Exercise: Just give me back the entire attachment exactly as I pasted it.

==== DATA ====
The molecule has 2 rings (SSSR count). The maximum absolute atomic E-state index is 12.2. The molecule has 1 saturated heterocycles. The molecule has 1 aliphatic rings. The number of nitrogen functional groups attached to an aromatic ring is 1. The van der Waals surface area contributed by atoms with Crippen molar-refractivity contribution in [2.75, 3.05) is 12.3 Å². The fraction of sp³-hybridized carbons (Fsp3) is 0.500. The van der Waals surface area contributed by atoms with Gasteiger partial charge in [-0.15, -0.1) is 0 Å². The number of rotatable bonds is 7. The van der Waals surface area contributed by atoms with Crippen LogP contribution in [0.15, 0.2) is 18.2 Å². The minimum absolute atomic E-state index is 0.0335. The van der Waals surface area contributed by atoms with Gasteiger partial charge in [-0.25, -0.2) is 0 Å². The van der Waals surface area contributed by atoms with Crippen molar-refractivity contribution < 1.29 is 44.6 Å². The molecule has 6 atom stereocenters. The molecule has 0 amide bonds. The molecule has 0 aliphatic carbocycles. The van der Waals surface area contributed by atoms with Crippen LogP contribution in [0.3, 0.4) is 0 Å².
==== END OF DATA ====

The molecule has 2 rings (SSSR count). The maximum absolute atomic E-state index is 12.2. The molecule has 1 saturated heterocycles. The molecule has 1 aliphatic rings. The number of nitrogen functional groups attached to an aromatic ring is 1. The van der Waals surface area contributed by atoms with Crippen molar-refractivity contribution in [2.75, 3.05) is 12.3 Å². The fraction of sp³-hybridized carbons (Fsp3) is 0.500. The van der Waals surface area contributed by atoms with Gasteiger partial charge in [-0.15, -0.1) is 0 Å². The number of rotatable bonds is 7. The van der Waals surface area contributed by atoms with Crippen LogP contribution in [0.15, 0.2) is 18.2 Å². The minimum absolute atomic E-state index is 0.0335. The van der Waals surface area contributed by atoms with Gasteiger partial charge in [-0.25, -0.2) is 0 Å². The van der Waals surface area contributed by atoms with Crippen molar-refractivity contribution < 1.29 is 44.6 Å². The molecule has 6 atom stereocenters. The molecule has 0 amide bonds. The molecule has 0 aliphatic carbocycles. The van der Waals surface area contributed by atoms with Crippen LogP contribution in [0.3, 0.4) is 0 Å².